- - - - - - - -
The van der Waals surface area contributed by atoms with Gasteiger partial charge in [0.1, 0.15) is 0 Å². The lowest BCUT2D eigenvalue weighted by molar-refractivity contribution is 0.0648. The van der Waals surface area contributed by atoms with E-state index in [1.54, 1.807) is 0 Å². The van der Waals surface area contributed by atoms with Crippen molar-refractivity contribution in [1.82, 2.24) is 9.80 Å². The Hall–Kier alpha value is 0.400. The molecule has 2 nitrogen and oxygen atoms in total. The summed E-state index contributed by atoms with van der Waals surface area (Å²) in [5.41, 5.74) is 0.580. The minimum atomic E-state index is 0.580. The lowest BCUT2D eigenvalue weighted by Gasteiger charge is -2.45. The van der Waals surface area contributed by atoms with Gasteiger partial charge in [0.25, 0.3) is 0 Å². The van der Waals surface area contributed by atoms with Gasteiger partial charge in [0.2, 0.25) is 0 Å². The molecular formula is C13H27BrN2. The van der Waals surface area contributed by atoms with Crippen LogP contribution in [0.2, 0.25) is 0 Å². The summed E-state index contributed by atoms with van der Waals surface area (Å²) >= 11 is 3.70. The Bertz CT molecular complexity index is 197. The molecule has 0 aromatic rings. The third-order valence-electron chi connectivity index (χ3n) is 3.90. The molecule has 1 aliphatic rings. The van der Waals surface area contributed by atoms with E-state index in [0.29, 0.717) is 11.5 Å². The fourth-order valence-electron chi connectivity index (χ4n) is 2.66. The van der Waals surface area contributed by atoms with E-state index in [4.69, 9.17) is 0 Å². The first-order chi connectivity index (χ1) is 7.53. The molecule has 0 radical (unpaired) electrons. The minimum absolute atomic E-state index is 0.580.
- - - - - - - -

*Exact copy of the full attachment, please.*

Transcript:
The van der Waals surface area contributed by atoms with Gasteiger partial charge in [0.1, 0.15) is 0 Å². The lowest BCUT2D eigenvalue weighted by molar-refractivity contribution is 0.0648. The van der Waals surface area contributed by atoms with E-state index in [1.54, 1.807) is 0 Å². The van der Waals surface area contributed by atoms with Crippen molar-refractivity contribution in [1.82, 2.24) is 9.80 Å². The Hall–Kier alpha value is 0.400. The molecule has 2 nitrogen and oxygen atoms in total. The summed E-state index contributed by atoms with van der Waals surface area (Å²) in [5.41, 5.74) is 0.580. The minimum atomic E-state index is 0.580. The lowest BCUT2D eigenvalue weighted by Gasteiger charge is -2.45. The van der Waals surface area contributed by atoms with Gasteiger partial charge in [0.25, 0.3) is 0 Å². The van der Waals surface area contributed by atoms with Gasteiger partial charge in [0.2, 0.25) is 0 Å². The molecular formula is C13H27BrN2. The van der Waals surface area contributed by atoms with Crippen LogP contribution in [0.2, 0.25) is 0 Å². The summed E-state index contributed by atoms with van der Waals surface area (Å²) >= 11 is 3.70. The Bertz CT molecular complexity index is 197. The molecule has 0 aromatic rings. The third-order valence-electron chi connectivity index (χ3n) is 3.90. The molecule has 1 aliphatic rings. The van der Waals surface area contributed by atoms with E-state index in [0.29, 0.717) is 11.5 Å². The fourth-order valence-electron chi connectivity index (χ4n) is 2.66. The van der Waals surface area contributed by atoms with E-state index in [4.69, 9.17) is 0 Å². The first-order chi connectivity index (χ1) is 7.53. The molecule has 0 radical (unpaired) electrons. The minimum absolute atomic E-state index is 0.580.